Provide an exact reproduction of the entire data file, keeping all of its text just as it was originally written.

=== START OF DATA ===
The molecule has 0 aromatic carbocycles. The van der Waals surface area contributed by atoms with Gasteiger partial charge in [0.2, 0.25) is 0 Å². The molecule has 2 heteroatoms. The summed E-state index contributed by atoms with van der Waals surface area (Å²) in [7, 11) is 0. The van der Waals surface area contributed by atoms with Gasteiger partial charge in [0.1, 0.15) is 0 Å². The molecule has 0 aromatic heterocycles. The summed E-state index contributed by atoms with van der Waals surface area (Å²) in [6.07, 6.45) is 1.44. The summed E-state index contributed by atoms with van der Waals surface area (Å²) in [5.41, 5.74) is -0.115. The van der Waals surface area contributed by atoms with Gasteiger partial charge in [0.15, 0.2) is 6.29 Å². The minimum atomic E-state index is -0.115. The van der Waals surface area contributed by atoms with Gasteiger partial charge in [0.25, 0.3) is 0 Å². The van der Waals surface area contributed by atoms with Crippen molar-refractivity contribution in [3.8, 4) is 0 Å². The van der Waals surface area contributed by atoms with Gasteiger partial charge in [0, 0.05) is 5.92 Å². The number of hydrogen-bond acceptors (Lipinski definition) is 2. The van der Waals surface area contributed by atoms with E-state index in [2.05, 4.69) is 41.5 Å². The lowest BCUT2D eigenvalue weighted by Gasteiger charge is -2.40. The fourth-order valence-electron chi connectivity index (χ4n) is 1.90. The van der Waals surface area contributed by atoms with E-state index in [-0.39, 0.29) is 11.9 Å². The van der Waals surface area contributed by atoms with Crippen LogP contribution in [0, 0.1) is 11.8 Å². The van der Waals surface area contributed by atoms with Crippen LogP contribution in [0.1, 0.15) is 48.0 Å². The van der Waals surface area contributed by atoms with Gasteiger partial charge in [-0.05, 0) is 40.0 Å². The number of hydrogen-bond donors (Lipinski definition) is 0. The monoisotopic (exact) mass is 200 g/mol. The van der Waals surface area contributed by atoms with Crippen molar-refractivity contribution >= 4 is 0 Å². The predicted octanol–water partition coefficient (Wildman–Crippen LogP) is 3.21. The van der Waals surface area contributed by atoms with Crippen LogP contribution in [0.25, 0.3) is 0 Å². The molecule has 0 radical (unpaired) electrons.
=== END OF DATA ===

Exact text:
The molecule has 0 aromatic carbocycles. The van der Waals surface area contributed by atoms with Gasteiger partial charge in [0.2, 0.25) is 0 Å². The molecule has 2 heteroatoms. The summed E-state index contributed by atoms with van der Waals surface area (Å²) in [7, 11) is 0. The van der Waals surface area contributed by atoms with Gasteiger partial charge in [0.1, 0.15) is 0 Å². The molecule has 0 aromatic heterocycles. The summed E-state index contributed by atoms with van der Waals surface area (Å²) in [6.07, 6.45) is 1.44. The summed E-state index contributed by atoms with van der Waals surface area (Å²) in [5.41, 5.74) is -0.115. The van der Waals surface area contributed by atoms with Gasteiger partial charge in [0.15, 0.2) is 6.29 Å². The minimum atomic E-state index is -0.115. The van der Waals surface area contributed by atoms with Gasteiger partial charge in [0.25, 0.3) is 0 Å². The van der Waals surface area contributed by atoms with Crippen molar-refractivity contribution in [3.8, 4) is 0 Å². The van der Waals surface area contributed by atoms with Gasteiger partial charge in [0, 0.05) is 5.92 Å². The number of hydrogen-bond acceptors (Lipinski definition) is 2. The van der Waals surface area contributed by atoms with E-state index in [2.05, 4.69) is 41.5 Å². The lowest BCUT2D eigenvalue weighted by Gasteiger charge is -2.40. The fourth-order valence-electron chi connectivity index (χ4n) is 1.90. The van der Waals surface area contributed by atoms with E-state index in [-0.39, 0.29) is 11.9 Å². The van der Waals surface area contributed by atoms with Crippen LogP contribution in [0, 0.1) is 11.8 Å². The van der Waals surface area contributed by atoms with Crippen LogP contribution in [0.1, 0.15) is 48.0 Å². The van der Waals surface area contributed by atoms with Gasteiger partial charge in [-0.05, 0) is 40.0 Å². The number of hydrogen-bond donors (Lipinski definition) is 0. The monoisotopic (exact) mass is 200 g/mol. The van der Waals surface area contributed by atoms with Crippen molar-refractivity contribution >= 4 is 0 Å². The predicted octanol–water partition coefficient (Wildman–Crippen LogP) is 3.21. The van der Waals surface area contributed by atoms with Crippen LogP contribution in [0.25, 0.3) is 0 Å². The molecule has 0 radical (unpaired) electrons.